Children are often terrors and babies are essentially selfish jerks, but those aren't the only reasons being a mom is the hardest job on the planet. So many well-meaning people misinterpret the expression "it takes a village." Maybe it's your mother-in-law or that guy walking his dog past you on the street—it's amazing how often people feel the need to offer unsolicited advice to mothers. Or backhanded compliments. Or just plain shameful looks at a mother nursing her hungry, clawing, wailing child in public. How about instead you offer some understanding and compassion?
We spoke to mothers who have been through it all—the first smiles, the stomach viruses, the unimaginably stinky diapers. They shared tips on how they would like to be treated, the things that helped and the things that absolutely didn't.
One Is Not the Loneliest Number
I think probably the common offensive thing to me is when people look at my belly and ask me when I'm going to have another. I'm a nurse and my patients saw me when I was pregnant. They ask me about my child all the time, but they also ask me about having another kid all the time—as though somehow I'm being a bad parent to my daughter because I'm not providing her with a sibling. Like, poor her. I know people that are singletons that are well and capable. Their parents didn't have to go into bankruptcy to put them through college. They're stable individuals. I tell them it's not that easy. If I don't tell them, they keep asking, so I end up saying I've had five miscarriages and explain how hard it was for me to get pregnant. Between health insurance and daycare, having a just one kid is very expensive. If I had another, I'd probably have to quit my job and stay home to take care of them. - Leah
You Are Not Alone
Let us know that it's OK when our kids act up, that you've been there too. My son was having a total meltdown in the checkout area, where the candy and trinkets are posted for impulse shoppers. He wanted to buy a magnifying glass for old people. It had all these LED lights all around it. I mean, it was kind of cool, but it was $8.99, and I told him, "No, you can't have it." He started screaming and throwing stuff out of the cart. I was so embarrassed, and I was whispering, "Stop it!" under my breath.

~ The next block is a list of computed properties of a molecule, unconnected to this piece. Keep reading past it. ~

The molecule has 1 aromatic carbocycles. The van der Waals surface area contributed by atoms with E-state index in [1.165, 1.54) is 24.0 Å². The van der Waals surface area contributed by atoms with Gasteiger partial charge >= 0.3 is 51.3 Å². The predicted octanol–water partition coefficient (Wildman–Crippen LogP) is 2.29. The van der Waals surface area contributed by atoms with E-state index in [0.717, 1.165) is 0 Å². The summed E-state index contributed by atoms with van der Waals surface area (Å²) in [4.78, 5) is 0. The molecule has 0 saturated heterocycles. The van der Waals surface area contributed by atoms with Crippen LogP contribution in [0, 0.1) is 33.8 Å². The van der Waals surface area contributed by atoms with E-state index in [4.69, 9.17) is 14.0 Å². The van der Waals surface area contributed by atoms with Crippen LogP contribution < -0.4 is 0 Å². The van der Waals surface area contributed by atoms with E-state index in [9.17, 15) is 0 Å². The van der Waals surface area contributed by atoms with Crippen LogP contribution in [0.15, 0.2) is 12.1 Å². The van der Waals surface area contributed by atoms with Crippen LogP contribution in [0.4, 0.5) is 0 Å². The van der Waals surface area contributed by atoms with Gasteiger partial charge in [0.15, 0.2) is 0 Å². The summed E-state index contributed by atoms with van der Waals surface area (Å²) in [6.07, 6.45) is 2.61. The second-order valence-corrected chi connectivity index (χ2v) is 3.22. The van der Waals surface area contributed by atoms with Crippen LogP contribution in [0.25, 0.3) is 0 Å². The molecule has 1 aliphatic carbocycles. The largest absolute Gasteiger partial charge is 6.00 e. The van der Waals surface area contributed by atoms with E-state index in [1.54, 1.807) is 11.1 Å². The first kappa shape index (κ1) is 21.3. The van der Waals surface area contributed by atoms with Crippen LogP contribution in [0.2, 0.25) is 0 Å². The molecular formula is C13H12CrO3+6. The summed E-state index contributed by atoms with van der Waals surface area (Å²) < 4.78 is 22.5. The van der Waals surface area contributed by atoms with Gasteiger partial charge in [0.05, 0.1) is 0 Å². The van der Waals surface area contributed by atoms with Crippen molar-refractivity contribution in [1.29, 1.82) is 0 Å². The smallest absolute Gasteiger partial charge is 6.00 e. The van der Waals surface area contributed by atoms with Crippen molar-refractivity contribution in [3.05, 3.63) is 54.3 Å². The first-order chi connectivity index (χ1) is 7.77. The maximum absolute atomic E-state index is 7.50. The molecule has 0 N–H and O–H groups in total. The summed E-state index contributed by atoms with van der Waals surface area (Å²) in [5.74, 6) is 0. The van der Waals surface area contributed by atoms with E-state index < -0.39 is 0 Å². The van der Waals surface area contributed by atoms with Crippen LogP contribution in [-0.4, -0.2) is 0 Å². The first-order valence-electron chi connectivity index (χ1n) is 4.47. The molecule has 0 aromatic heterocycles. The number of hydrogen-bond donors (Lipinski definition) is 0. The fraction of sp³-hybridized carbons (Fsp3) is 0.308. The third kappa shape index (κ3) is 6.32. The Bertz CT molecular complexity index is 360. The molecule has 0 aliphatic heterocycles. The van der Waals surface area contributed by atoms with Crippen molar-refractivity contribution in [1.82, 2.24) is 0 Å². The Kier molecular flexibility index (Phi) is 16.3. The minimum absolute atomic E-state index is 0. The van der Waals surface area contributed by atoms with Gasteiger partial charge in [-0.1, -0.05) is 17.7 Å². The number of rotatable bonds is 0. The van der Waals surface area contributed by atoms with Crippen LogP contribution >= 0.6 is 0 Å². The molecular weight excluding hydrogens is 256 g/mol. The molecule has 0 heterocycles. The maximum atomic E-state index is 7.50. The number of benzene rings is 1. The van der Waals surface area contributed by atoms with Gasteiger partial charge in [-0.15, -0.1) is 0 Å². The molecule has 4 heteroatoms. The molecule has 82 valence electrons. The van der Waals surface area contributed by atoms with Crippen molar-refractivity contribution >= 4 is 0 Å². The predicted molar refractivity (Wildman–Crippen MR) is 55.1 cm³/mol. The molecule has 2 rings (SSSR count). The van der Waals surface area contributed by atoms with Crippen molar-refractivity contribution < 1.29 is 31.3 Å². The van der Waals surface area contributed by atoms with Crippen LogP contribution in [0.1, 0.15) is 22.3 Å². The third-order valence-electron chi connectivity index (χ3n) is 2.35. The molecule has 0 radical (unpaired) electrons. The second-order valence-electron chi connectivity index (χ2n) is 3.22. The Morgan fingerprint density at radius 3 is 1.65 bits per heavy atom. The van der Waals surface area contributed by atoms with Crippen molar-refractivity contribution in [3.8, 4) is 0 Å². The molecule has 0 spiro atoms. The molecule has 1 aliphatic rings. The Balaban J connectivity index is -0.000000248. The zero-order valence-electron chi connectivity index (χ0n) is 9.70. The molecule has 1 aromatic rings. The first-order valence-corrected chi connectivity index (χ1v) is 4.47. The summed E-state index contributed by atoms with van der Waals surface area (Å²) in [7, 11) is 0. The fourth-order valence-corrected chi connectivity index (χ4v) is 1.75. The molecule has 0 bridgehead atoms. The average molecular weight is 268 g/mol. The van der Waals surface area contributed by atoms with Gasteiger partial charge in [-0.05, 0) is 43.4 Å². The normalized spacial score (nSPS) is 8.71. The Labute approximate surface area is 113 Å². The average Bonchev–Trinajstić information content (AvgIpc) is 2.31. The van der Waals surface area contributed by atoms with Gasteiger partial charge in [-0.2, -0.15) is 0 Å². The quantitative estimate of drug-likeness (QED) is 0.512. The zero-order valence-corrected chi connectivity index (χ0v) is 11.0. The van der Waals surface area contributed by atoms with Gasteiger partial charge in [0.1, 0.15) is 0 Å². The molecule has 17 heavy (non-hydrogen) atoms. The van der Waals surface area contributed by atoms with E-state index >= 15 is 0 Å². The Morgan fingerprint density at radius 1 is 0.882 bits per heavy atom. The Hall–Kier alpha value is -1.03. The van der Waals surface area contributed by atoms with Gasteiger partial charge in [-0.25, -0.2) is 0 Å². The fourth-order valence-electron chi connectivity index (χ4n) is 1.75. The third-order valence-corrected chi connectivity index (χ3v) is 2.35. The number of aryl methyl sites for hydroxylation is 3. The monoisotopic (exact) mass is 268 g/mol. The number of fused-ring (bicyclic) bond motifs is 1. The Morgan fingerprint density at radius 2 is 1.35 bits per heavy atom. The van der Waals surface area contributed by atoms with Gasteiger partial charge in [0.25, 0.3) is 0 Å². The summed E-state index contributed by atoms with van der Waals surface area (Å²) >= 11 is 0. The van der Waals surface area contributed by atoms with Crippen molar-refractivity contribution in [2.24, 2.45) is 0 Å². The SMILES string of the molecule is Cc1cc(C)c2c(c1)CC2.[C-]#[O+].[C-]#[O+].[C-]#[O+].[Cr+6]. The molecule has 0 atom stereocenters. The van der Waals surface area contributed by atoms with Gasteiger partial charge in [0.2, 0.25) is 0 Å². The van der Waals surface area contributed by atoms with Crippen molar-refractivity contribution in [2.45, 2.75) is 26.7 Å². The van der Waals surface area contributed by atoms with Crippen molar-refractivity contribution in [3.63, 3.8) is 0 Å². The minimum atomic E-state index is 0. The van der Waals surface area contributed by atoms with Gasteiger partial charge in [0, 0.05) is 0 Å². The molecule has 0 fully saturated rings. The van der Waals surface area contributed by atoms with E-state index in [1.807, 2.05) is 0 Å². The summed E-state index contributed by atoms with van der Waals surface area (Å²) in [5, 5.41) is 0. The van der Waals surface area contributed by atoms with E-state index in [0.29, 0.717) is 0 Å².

I was all sweating because there was this older couple behind us, and I thought they were thinking that I'm a bad mother who can't control her child. But then they said understandingly, "Oh, we've got four of our own. We've been there." And it was great and so helpful, because then I could really let it all out and tell him to cut it out. I could be stern. There's a fear of being a disciplinarian in public. I went apple-picking and saw a grandfather wail on a kid, and I have an internalized fear of being seen like I saw him. But this couple gave me a bit of relief in a moment of kid-related stress. - Nicolette
Save the Compliments for Someone Else
Stop giving awkward compliments about moms' bodies. It is a universally acknowledged truth that moms feel weird about the way they look after they have kids, because things get all stretched out and rearranged. It's this awful kind of adult puberty situation. I understand that well-meaning friends and family think offering compliments about moms' bodies might make them feel better. But for me, it always lands wrong. My body didn't tend to inspire tons of surprise and awe before I became a mom, so for it to come from people now feels fake and condescending.